The pro-wrestling aspects of American politics have morphed into a no-rules, mixed martial arts cage match.

Remember when the House and Senate would hold votes that were never expected to actually become law? Like the 20 times the then GOP-controlled House of Representatives voted to repeal “Obamacare?” Or how about Sen. Richard Shelby’s annual introduction of a balanced budget amendment?

Noble and worthy endeavors they may be, but the practical applications of such laws and amendments to the U.S. Constitution, should they ever become a reality, would result in disruptions the federal government would be unable to address.

Yet these lawmakers still go through the motions with a wink and a nod to show their most ideological supporters they’re on the right team.

The same is true for presidential politics. We’re about to embark on a 2020 Democratic primary cycle that will include perhaps two dozen candidates, all making promises they can never keep.

They will still offer lip service to the freebies millennials and crusty NPR-types love, like universal single-payer health care, free college education for all, student loan forgiveness and a number of badly misguided policy initiatives in the name of climate change.

None of their far-left policies will get passed through Congress by a majority in the House and a supermajority in the Senate. (On the other hand, if the Senate changes its filibuster rules, the prospect is more likely.) For now, however, this is a Congress that can’t even agree to pay the power bill.

Take the current stalemate underway in Washington, D.C., that resulted in the federal government shutdown. Over what? A demand for $5 billion for border wall funding — a vast, unfathomable amount for most Americans, but a paltry one-tenth of 1 percent of annual federal spending.

Forget about the merits of a border wall as a means to secure the border for the moment. Let’s assume this was adjudicated in 2016 (which, frankly, it was). Voters elected a president who ran with a border wall as the main plank of his presidential campaign.

Did we think that we were actually going to get a wall on the U.S.-Mexico border? A possibility for some, maybe. Congress authorized it a long time ago but would never put up the funds to build it. Those proposals put forth during the 2016 presidential campaign weren’t full-on pro wrestling, but semi-professional wrestling.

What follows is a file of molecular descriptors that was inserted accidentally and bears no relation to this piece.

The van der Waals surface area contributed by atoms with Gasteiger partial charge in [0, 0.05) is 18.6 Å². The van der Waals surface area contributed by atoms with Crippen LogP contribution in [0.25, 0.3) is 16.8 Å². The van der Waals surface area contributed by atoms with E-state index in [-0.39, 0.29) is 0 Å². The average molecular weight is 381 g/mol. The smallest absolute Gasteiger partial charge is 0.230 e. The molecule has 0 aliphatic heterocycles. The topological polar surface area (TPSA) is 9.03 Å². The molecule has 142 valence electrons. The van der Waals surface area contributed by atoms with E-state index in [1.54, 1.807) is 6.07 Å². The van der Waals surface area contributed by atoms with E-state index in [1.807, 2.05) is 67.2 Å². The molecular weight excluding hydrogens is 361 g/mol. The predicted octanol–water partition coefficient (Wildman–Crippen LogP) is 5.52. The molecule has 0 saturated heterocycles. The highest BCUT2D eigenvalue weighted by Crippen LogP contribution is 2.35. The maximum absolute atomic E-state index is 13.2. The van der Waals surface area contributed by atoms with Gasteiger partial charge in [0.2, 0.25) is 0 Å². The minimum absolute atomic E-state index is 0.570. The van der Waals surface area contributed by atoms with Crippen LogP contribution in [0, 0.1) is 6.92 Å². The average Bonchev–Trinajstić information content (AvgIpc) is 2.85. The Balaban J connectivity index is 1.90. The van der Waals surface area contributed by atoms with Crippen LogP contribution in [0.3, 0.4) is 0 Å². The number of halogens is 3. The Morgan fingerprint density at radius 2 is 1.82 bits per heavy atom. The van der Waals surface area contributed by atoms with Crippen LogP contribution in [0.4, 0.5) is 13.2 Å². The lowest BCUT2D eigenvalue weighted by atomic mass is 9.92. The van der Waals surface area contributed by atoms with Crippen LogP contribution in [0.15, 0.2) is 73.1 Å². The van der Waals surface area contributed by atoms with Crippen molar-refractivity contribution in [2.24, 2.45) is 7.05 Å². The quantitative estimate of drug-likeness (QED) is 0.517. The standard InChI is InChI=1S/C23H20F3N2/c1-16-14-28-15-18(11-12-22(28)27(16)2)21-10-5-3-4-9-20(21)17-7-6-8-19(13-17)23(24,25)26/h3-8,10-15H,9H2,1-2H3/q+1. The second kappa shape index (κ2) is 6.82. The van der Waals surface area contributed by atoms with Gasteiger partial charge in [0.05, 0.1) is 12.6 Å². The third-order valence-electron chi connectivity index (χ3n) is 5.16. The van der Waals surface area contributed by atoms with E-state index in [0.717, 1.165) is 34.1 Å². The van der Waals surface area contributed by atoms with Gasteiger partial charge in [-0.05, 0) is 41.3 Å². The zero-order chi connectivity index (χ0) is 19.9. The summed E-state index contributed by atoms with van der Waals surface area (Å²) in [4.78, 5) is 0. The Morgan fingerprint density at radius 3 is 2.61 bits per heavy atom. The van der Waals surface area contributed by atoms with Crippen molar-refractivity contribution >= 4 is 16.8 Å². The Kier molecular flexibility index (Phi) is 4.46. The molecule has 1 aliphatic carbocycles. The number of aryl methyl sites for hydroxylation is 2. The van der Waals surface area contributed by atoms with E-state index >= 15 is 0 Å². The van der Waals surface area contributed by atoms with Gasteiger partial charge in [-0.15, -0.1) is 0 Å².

This shutdown is about the politics of the wall. Somewhere along the way, the promise to build the wall became more than the typical hollow campaign promise and is now the hill to die on for both Republicans and Democrats.

Democrats don’t want Trump to score a big win. It’s not about the money. Trump and Republicans need to show that voting Republican is not worthless.

Now that we’re at this point — with hundreds of thousands of federal workers furloughed — we are beyond the realm of politically choreographed pro wrestling and into the territory of blood sport.

A few decades ago Congress would have struck a deal in the middle of the night, when no one was paying attention. Perhaps it would have been on a Friday night and gotten some attention on the Sunday news shows. There might have been some compromise where sections of the border got a wall, and no one would have remembered how or why.

That was the way things used to work. Politicians had to put on a show — a professional wrestling-style display. At certain levels of politics, politicians had to make it seem like they cared about hot-button issues. Maybe they did care.

Whatever the case, lawmakers would score the necessary political points and show them off to the public to secure re-election. Once they checked that box, they would back down and make a deal to keep the government functioning.

The problem is at some point voters start to catch on. They hear one thing over and over and over again but never see the results. That leads to the rise of politicians like Donald Trump — and, bluntly, wing nuts like Democratic Rep. Alexandria Ocasio-Cortez.

And so it has gone for Trump, a novice at how Washington, D.C., “really works.” Trump believed a lot of the things he promised.

The Democrats will perhaps soon get their version of Trump. That is, a candidate that will make promises popular to the base and go to the mat to fulfill those promises.

Once that happens, all bets are off for bipartisanship. The ideological stripes won’t be the apparent false-flag operation that is nothing more than a means to get elected. Instead, the stripes will be battle colors.

That’s not to say bipartisanship is always a good thing. Just because two sides agree doesn’t make it correct. Bipartisanship is at times a necessary evil. Both sides need to be able to reach agreements that allow the gears of government to function.

For now, there are some traces of bipartisanship in the U.S. Senate. Following a town hall meeting in Huntsville on Saturday, Sen. Doug Jones (D, Alabama) told Lagniappe there remains some camaraderie in the Senate, which allows for some good things to get done.

“They get fractured on specific issues on occasions,” Jones said. “There’s a lot more bipartisanship that goes on in the Senate than people see. People see dueling press conferences, and they think we do nothing but just fight. But that’s not the case.”

Maybe bipartisanship isn’t dead, but it does seem like it is on life support.

When the next election campaign cycle starts, keep an eye on how many candidates run in the name of working across the aisle. That number will probably be less than it has ever been before.